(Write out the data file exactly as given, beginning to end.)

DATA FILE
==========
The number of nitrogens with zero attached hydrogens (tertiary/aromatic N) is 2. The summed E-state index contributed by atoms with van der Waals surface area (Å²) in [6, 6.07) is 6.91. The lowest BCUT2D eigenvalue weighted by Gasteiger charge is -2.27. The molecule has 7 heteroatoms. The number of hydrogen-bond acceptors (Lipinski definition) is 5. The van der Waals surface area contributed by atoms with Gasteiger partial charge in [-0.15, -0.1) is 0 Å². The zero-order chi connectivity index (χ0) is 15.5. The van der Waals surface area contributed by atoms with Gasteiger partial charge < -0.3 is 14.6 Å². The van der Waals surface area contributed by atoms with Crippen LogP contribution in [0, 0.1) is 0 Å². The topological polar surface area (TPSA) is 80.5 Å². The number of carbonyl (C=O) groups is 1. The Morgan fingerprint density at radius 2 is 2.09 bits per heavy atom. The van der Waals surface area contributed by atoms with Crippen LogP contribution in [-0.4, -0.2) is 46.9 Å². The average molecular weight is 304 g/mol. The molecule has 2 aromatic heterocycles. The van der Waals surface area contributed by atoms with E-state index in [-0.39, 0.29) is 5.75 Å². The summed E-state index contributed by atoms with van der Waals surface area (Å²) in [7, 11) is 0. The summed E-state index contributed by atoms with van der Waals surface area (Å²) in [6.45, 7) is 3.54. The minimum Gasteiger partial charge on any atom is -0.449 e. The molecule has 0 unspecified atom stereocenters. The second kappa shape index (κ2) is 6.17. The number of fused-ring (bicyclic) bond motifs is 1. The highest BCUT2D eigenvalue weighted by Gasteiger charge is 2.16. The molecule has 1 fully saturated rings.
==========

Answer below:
The number of nitrogens with zero attached hydrogens (tertiary/aromatic N) is 2. The summed E-state index contributed by atoms with van der Waals surface area (Å²) in [6, 6.07) is 6.91. The lowest BCUT2D eigenvalue weighted by Gasteiger charge is -2.27. The molecule has 7 heteroatoms. The number of hydrogen-bond acceptors (Lipinski definition) is 5. The van der Waals surface area contributed by atoms with Gasteiger partial charge in [-0.15, -0.1) is 0 Å². The zero-order chi connectivity index (χ0) is 15.5. The van der Waals surface area contributed by atoms with Gasteiger partial charge < -0.3 is 14.6 Å². The van der Waals surface area contributed by atoms with Crippen LogP contribution in [0, 0.1) is 0 Å². The topological polar surface area (TPSA) is 80.5 Å². The number of carbonyl (C=O) groups is 1. The Morgan fingerprint density at radius 2 is 2.09 bits per heavy atom. The van der Waals surface area contributed by atoms with Crippen LogP contribution in [-0.4, -0.2) is 46.9 Å². The average molecular weight is 304 g/mol. The molecule has 2 aromatic heterocycles. The van der Waals surface area contributed by atoms with E-state index in [-0.39, 0.29) is 5.75 Å². The summed E-state index contributed by atoms with van der Waals surface area (Å²) in [7, 11) is 0. The summed E-state index contributed by atoms with van der Waals surface area (Å²) in [6.45, 7) is 3.54. The minimum Gasteiger partial charge on any atom is -0.449 e. The molecule has 0 unspecified atom stereocenters. The second kappa shape index (κ2) is 6.17. The number of fused-ring (bicyclic) bond motifs is 1. The highest BCUT2D eigenvalue weighted by Gasteiger charge is 2.16. The molecule has 1 fully saturated rings.